Again – Chapter 24 – JohnA Passaro
Exhaustion without reward is torture.
December 28th, 2014
One would think that the first few days’ home after a long hospital stay would be emotionally uplifting.
They are not.
They are physically and emotionally draining.
It is the time when my body releases all the built up frustration, pressure and apprehension.
My mind and my body have been on red alert for so long that I forgot what it is like to be calm.
My pendulum had swung all the way to the right and is now starting to swing all the way to the left.
The first few days’ home from a long hospital stay are the times when I physically and emotionally crash.
It is going to be a great weekend of wrestling.
First I am going to watch Travis wrestle the second day of his dual meet tournament, and then I am going to drive Maverick to Pennsylvania to watch him wrestle in the Wilkes Barre Open.
In my world, it doesn’t get much better than that.
I am sitting in the stands at Sachem North High School watching Travis compete.
He is eight matches into his weekend.
Although Travis has won every match, he does not look good.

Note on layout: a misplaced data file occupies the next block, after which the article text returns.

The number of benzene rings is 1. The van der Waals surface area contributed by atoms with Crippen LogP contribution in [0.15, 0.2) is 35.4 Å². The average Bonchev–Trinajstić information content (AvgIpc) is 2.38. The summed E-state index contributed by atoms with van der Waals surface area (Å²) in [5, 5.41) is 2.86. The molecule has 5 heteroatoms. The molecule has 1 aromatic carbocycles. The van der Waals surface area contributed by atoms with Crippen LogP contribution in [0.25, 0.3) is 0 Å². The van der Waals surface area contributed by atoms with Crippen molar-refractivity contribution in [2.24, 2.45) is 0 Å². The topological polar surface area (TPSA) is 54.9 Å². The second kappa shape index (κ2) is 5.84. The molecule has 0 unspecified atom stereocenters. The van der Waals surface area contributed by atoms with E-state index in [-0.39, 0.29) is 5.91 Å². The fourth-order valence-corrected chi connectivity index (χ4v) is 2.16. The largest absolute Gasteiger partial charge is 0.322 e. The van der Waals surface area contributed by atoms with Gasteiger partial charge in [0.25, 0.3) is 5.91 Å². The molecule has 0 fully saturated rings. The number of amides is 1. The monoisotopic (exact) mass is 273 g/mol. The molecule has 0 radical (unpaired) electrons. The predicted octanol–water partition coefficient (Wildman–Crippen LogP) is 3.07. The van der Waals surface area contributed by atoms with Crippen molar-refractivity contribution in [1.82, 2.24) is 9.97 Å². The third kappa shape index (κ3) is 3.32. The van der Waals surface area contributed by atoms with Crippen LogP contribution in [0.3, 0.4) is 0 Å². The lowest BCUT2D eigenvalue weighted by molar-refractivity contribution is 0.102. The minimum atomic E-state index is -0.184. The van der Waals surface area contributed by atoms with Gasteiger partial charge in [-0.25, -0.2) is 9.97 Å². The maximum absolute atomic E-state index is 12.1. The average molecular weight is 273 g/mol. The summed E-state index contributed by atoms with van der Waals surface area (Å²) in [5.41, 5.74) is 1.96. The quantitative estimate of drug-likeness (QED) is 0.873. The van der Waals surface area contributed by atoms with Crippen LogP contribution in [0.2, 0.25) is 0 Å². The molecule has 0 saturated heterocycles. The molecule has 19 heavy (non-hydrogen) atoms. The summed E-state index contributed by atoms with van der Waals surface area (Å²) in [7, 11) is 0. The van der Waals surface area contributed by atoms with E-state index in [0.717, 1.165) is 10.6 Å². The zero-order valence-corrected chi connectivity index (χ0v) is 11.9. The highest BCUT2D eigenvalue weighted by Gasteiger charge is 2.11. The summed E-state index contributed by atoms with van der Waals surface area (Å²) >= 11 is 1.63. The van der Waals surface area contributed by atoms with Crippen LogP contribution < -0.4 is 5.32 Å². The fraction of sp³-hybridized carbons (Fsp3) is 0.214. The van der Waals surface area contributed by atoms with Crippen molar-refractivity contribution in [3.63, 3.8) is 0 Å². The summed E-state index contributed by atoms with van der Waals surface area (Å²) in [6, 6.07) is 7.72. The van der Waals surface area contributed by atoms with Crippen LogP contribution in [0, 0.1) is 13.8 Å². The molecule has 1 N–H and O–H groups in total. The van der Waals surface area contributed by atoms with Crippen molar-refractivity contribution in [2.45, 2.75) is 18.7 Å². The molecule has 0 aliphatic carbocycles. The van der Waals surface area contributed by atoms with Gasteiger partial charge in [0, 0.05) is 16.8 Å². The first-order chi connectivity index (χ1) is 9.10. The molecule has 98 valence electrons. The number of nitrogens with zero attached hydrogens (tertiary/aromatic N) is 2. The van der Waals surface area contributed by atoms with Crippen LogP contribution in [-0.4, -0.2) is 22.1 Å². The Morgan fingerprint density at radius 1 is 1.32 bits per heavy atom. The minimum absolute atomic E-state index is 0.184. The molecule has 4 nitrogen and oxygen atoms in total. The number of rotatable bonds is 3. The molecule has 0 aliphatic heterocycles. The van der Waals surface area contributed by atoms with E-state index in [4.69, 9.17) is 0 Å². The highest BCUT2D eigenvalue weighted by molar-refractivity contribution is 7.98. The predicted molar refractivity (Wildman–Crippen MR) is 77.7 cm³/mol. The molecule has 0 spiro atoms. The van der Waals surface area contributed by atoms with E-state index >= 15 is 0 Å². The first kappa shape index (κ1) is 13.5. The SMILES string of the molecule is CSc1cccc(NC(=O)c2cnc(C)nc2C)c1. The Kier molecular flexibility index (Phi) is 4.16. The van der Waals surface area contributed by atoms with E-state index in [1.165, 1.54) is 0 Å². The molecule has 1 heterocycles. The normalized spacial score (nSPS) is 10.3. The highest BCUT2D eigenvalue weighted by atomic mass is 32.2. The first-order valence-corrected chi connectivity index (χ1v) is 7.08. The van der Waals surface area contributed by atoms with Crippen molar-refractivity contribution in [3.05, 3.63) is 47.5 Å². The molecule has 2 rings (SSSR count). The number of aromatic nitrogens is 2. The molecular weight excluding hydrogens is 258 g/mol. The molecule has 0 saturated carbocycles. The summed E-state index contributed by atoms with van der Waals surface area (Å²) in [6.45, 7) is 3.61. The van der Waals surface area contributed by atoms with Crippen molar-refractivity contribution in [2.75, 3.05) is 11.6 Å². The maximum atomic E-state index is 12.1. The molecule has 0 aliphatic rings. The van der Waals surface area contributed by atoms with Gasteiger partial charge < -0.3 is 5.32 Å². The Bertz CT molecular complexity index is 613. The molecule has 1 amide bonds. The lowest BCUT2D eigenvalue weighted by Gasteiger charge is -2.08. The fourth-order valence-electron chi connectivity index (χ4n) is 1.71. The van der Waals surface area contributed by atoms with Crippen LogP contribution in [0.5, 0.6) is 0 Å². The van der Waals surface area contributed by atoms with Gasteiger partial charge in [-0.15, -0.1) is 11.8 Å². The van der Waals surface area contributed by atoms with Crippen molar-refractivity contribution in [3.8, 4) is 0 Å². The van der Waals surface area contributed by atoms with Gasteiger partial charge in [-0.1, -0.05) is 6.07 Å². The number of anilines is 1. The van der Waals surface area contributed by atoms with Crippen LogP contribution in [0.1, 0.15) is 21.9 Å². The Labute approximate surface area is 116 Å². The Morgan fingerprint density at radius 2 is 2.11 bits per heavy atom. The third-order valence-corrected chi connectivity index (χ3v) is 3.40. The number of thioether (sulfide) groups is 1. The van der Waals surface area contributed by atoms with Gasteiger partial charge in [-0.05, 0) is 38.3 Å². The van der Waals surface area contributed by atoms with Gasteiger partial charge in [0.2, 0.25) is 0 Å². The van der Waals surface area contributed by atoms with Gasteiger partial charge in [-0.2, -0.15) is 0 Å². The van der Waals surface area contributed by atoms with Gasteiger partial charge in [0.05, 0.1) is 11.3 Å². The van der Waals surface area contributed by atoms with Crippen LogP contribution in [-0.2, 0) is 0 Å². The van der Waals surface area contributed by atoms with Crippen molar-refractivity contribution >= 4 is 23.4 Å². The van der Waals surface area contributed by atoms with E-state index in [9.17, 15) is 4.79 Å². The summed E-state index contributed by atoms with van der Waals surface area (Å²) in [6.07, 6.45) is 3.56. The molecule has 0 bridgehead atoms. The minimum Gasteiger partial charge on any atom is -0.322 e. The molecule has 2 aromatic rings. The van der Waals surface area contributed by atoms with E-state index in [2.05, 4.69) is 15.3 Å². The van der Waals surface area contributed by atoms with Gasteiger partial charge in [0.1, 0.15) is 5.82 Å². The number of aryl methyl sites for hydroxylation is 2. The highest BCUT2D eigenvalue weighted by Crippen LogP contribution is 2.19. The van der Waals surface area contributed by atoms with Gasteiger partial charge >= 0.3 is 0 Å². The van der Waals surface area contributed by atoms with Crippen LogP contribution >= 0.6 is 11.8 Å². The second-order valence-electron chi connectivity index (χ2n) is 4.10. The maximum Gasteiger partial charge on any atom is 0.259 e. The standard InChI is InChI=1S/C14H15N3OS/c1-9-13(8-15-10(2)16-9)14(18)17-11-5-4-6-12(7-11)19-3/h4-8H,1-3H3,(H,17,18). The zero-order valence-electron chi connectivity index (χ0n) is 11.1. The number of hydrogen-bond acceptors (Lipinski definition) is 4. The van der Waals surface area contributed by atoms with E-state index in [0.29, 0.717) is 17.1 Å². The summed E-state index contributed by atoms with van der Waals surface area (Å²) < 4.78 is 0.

He looks vulnerable.
My heart goes out to him.
I could not imagine having someone trying to physically maul me right now.
I am shot.
Physically and emotionally shot.
I am sure he is too.
Travis is currently 18-0 on the season, ranked #1 in New York State and is currently on the mat with an opponent who would so desperately love to take advantage of his unknown vulnerability.
He does not.
Travis stems off his opponent’s relentless attack to win a 6-2 victory.
“Maverick, I am on my way to pick you up, we will get to the hotel by 11 pm, get a good nights sleep and weigh in in the morning.”
“How is your weight?”
“Dad, my weight is great, but I can’t move. My back just went out,” Maverick says to me in a rather solemn voice.
“Mav, with a good night’s rest, you will be fine in the morning,” I reply.
“Dad, I know when it is going to be fine with rest and when it will not. My back is out, and it is not getting better by tomorrow.”
The only thing that goes through my mind is the promise I made to myself:
“Don’t be Barry Switzer, be their dad.”